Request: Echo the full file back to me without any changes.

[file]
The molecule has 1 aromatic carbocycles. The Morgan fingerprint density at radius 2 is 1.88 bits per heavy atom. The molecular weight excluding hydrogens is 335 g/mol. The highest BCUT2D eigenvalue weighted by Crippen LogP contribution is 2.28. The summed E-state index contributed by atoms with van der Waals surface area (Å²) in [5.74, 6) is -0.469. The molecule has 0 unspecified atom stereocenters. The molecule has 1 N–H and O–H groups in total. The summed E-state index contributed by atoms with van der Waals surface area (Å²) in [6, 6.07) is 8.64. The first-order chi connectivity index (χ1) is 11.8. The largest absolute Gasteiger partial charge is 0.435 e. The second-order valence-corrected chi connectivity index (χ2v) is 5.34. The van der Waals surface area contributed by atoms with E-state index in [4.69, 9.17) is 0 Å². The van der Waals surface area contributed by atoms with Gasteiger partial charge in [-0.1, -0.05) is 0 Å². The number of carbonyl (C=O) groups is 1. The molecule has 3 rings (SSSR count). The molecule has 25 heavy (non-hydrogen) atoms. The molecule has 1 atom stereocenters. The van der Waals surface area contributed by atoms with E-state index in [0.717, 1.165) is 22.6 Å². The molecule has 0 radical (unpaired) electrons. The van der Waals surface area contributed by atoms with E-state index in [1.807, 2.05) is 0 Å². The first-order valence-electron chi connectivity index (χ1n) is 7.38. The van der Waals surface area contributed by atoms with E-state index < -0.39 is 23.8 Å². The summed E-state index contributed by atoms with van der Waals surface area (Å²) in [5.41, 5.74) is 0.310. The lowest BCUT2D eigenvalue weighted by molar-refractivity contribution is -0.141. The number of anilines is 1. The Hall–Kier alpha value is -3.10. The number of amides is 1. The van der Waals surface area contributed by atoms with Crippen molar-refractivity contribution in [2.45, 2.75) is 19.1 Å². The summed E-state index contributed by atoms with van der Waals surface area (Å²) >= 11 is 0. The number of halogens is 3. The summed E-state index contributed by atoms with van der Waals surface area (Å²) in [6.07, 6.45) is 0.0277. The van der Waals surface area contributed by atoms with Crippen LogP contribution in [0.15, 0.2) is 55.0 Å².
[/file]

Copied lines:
The molecule has 1 aromatic carbocycles. The Morgan fingerprint density at radius 2 is 1.88 bits per heavy atom. The molecular weight excluding hydrogens is 335 g/mol. The highest BCUT2D eigenvalue weighted by Crippen LogP contribution is 2.28. The summed E-state index contributed by atoms with van der Waals surface area (Å²) in [5.74, 6) is -0.469. The molecule has 0 unspecified atom stereocenters. The molecule has 1 N–H and O–H groups in total. The summed E-state index contributed by atoms with van der Waals surface area (Å²) in [6, 6.07) is 8.64. The first-order chi connectivity index (χ1) is 11.8. The largest absolute Gasteiger partial charge is 0.435 e. The second-order valence-corrected chi connectivity index (χ2v) is 5.34. The van der Waals surface area contributed by atoms with E-state index in [4.69, 9.17) is 0 Å². The van der Waals surface area contributed by atoms with Gasteiger partial charge in [-0.1, -0.05) is 0 Å². The number of carbonyl (C=O) groups is 1. The molecule has 3 rings (SSSR count). The molecule has 25 heavy (non-hydrogen) atoms. The molecule has 1 atom stereocenters. The van der Waals surface area contributed by atoms with E-state index in [0.717, 1.165) is 22.6 Å². The molecule has 0 radical (unpaired) electrons. The van der Waals surface area contributed by atoms with E-state index in [1.807, 2.05) is 0 Å². The first-order valence-electron chi connectivity index (χ1n) is 7.38. The van der Waals surface area contributed by atoms with E-state index < -0.39 is 23.8 Å². The summed E-state index contributed by atoms with van der Waals surface area (Å²) in [5.41, 5.74) is 0.310. The lowest BCUT2D eigenvalue weighted by molar-refractivity contribution is -0.141. The number of anilines is 1. The Hall–Kier alpha value is -3.10. The number of amides is 1. The van der Waals surface area contributed by atoms with Crippen molar-refractivity contribution in [2.45, 2.75) is 19.1 Å². The summed E-state index contributed by atoms with van der Waals surface area (Å²) >= 11 is 0. The number of halogens is 3. The summed E-state index contributed by atoms with van der Waals surface area (Å²) in [6.07, 6.45) is 0.0277. The van der Waals surface area contributed by atoms with Crippen LogP contribution in [0.15, 0.2) is 55.0 Å².